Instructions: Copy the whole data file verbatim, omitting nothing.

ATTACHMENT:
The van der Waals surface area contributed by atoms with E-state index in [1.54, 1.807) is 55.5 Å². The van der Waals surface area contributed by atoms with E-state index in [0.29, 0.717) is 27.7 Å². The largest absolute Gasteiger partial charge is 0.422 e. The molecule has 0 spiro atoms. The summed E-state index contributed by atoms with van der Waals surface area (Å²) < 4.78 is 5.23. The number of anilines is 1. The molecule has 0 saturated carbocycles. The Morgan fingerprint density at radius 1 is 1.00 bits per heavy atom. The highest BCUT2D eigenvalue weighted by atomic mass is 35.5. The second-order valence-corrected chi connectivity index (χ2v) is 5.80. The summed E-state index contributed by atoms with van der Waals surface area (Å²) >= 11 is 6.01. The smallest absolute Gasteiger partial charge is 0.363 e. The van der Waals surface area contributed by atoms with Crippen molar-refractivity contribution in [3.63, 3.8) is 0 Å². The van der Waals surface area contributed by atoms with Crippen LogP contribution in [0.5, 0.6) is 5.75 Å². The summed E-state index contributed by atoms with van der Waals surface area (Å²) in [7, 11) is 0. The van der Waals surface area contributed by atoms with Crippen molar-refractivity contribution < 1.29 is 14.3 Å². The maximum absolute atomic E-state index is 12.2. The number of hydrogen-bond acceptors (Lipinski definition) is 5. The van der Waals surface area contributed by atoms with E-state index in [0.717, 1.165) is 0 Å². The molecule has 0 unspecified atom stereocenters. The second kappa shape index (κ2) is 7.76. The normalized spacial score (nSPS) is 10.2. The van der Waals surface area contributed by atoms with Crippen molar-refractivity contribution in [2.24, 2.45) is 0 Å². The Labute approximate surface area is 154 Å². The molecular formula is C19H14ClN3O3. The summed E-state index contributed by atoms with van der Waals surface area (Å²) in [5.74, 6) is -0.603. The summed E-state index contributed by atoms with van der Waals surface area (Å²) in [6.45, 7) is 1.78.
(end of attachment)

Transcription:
The van der Waals surface area contributed by atoms with E-state index in [1.54, 1.807) is 55.5 Å². The van der Waals surface area contributed by atoms with E-state index in [0.29, 0.717) is 27.7 Å². The largest absolute Gasteiger partial charge is 0.422 e. The molecule has 0 spiro atoms. The summed E-state index contributed by atoms with van der Waals surface area (Å²) < 4.78 is 5.23. The number of anilines is 1. The molecule has 0 saturated carbocycles. The Morgan fingerprint density at radius 1 is 1.00 bits per heavy atom. The highest BCUT2D eigenvalue weighted by atomic mass is 35.5. The second-order valence-corrected chi connectivity index (χ2v) is 5.80. The summed E-state index contributed by atoms with van der Waals surface area (Å²) >= 11 is 6.01. The smallest absolute Gasteiger partial charge is 0.363 e. The van der Waals surface area contributed by atoms with Crippen molar-refractivity contribution in [3.63, 3.8) is 0 Å². The van der Waals surface area contributed by atoms with Crippen LogP contribution in [0.5, 0.6) is 5.75 Å². The summed E-state index contributed by atoms with van der Waals surface area (Å²) in [7, 11) is 0. The van der Waals surface area contributed by atoms with Crippen molar-refractivity contribution < 1.29 is 14.3 Å². The maximum absolute atomic E-state index is 12.2. The number of hydrogen-bond acceptors (Lipinski definition) is 5. The van der Waals surface area contributed by atoms with E-state index in [0.717, 1.165) is 0 Å². The molecule has 0 unspecified atom stereocenters. The second kappa shape index (κ2) is 7.76. The normalized spacial score (nSPS) is 10.2. The van der Waals surface area contributed by atoms with Crippen molar-refractivity contribution in [2.24, 2.45) is 0 Å². The Labute approximate surface area is 154 Å². The molecular formula is C19H14ClN3O3. The summed E-state index contributed by atoms with van der Waals surface area (Å²) in [5.74, 6) is -0.603. The summed E-state index contributed by atoms with van der Waals surface area (Å²) in [6.45, 7) is 1.78.